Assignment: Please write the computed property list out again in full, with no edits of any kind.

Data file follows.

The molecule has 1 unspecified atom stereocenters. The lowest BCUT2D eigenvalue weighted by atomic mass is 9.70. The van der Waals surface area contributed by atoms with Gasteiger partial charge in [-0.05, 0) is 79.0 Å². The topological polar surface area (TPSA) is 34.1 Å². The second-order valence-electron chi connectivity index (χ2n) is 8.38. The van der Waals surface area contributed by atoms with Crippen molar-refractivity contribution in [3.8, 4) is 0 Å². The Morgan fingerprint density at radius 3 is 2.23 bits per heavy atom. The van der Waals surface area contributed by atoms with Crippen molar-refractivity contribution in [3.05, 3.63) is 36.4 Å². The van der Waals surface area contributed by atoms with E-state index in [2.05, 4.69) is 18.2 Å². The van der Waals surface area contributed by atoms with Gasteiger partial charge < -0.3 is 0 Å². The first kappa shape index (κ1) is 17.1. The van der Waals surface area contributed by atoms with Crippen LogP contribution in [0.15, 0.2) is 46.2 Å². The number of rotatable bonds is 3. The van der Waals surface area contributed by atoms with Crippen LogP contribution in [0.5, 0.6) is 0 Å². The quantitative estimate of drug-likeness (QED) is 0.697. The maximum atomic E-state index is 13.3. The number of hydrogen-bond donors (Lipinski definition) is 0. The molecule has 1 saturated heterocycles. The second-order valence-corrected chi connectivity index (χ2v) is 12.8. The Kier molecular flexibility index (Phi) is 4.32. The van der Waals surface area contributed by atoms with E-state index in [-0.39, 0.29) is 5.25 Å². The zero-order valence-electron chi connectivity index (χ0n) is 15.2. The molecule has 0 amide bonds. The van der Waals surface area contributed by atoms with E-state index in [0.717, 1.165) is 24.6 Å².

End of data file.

The molecule has 1 unspecified atom stereocenters. The lowest BCUT2D eigenvalue weighted by atomic mass is 9.70. The van der Waals surface area contributed by atoms with Gasteiger partial charge in [-0.05, 0) is 79.0 Å². The topological polar surface area (TPSA) is 34.1 Å². The second-order valence-electron chi connectivity index (χ2n) is 8.38. The van der Waals surface area contributed by atoms with Crippen molar-refractivity contribution in [3.8, 4) is 0 Å². The Morgan fingerprint density at radius 3 is 2.23 bits per heavy atom. The van der Waals surface area contributed by atoms with Crippen molar-refractivity contribution in [3.05, 3.63) is 36.4 Å². The van der Waals surface area contributed by atoms with E-state index in [2.05, 4.69) is 18.2 Å². The van der Waals surface area contributed by atoms with Gasteiger partial charge < -0.3 is 0 Å². The first kappa shape index (κ1) is 17.1. The van der Waals surface area contributed by atoms with Crippen LogP contribution in [0.15, 0.2) is 46.2 Å². The number of rotatable bonds is 3. The van der Waals surface area contributed by atoms with Crippen LogP contribution in [0.5, 0.6) is 0 Å². The quantitative estimate of drug-likeness (QED) is 0.697. The maximum atomic E-state index is 13.3. The number of hydrogen-bond donors (Lipinski definition) is 0. The molecule has 1 saturated heterocycles. The second-order valence-corrected chi connectivity index (χ2v) is 12.8. The Kier molecular flexibility index (Phi) is 4.32. The van der Waals surface area contributed by atoms with E-state index in [-0.39, 0.29) is 5.25 Å². The zero-order valence-electron chi connectivity index (χ0n) is 15.2. The molecule has 0 amide bonds. The van der Waals surface area contributed by atoms with E-state index in [0.717, 1.165) is 24.6 Å².